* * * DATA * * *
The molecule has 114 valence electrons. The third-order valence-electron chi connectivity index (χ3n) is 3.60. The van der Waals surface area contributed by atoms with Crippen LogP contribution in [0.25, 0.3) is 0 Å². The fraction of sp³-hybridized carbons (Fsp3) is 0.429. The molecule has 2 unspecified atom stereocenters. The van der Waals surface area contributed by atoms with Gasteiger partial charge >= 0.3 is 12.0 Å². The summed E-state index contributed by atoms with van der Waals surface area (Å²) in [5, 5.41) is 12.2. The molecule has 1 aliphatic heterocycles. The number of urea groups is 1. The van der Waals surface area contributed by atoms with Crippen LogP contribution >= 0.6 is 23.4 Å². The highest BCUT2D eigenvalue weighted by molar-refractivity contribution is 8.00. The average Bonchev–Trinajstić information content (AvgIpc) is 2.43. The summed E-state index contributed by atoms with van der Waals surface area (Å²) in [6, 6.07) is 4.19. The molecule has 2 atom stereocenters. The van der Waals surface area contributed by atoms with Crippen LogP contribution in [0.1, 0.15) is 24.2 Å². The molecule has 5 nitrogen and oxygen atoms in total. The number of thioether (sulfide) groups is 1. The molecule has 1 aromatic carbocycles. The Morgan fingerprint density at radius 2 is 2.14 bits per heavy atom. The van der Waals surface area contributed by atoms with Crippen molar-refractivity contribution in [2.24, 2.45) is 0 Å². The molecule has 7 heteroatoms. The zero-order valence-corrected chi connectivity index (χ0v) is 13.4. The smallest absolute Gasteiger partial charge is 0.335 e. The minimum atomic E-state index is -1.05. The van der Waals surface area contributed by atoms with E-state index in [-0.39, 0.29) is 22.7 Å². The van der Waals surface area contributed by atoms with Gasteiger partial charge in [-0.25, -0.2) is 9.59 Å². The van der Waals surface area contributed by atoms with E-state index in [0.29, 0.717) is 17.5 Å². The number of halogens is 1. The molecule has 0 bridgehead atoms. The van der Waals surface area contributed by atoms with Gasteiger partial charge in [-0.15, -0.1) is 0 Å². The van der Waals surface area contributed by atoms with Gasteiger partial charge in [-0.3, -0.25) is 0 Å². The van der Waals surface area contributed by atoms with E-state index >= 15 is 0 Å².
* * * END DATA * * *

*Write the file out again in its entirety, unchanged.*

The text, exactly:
The molecule has 114 valence electrons. The third-order valence-electron chi connectivity index (χ3n) is 3.60. The van der Waals surface area contributed by atoms with Crippen LogP contribution in [0.25, 0.3) is 0 Å². The fraction of sp³-hybridized carbons (Fsp3) is 0.429. The molecule has 2 unspecified atom stereocenters. The van der Waals surface area contributed by atoms with Gasteiger partial charge >= 0.3 is 12.0 Å². The summed E-state index contributed by atoms with van der Waals surface area (Å²) in [5, 5.41) is 12.2. The molecule has 1 aliphatic heterocycles. The number of urea groups is 1. The van der Waals surface area contributed by atoms with Crippen LogP contribution >= 0.6 is 23.4 Å². The highest BCUT2D eigenvalue weighted by molar-refractivity contribution is 8.00. The average Bonchev–Trinajstić information content (AvgIpc) is 2.43. The summed E-state index contributed by atoms with van der Waals surface area (Å²) in [6, 6.07) is 4.19. The molecule has 2 atom stereocenters. The van der Waals surface area contributed by atoms with Crippen LogP contribution in [0.1, 0.15) is 24.2 Å². The molecule has 5 nitrogen and oxygen atoms in total. The number of thioether (sulfide) groups is 1. The molecule has 1 aromatic carbocycles. The Morgan fingerprint density at radius 2 is 2.14 bits per heavy atom. The van der Waals surface area contributed by atoms with Crippen molar-refractivity contribution in [2.24, 2.45) is 0 Å². The molecule has 7 heteroatoms. The zero-order valence-corrected chi connectivity index (χ0v) is 13.4. The smallest absolute Gasteiger partial charge is 0.335 e. The minimum atomic E-state index is -1.05. The van der Waals surface area contributed by atoms with E-state index in [-0.39, 0.29) is 22.7 Å². The van der Waals surface area contributed by atoms with Gasteiger partial charge in [-0.25, -0.2) is 9.59 Å². The van der Waals surface area contributed by atoms with E-state index in [0.29, 0.717) is 17.5 Å². The number of halogens is 1. The molecule has 0 bridgehead atoms. The van der Waals surface area contributed by atoms with Gasteiger partial charge in [-0.15, -0.1) is 0 Å². The van der Waals surface area contributed by atoms with Gasteiger partial charge in [-0.3, -0.25) is 0 Å². The van der Waals surface area contributed by atoms with E-state index >= 15 is 0 Å².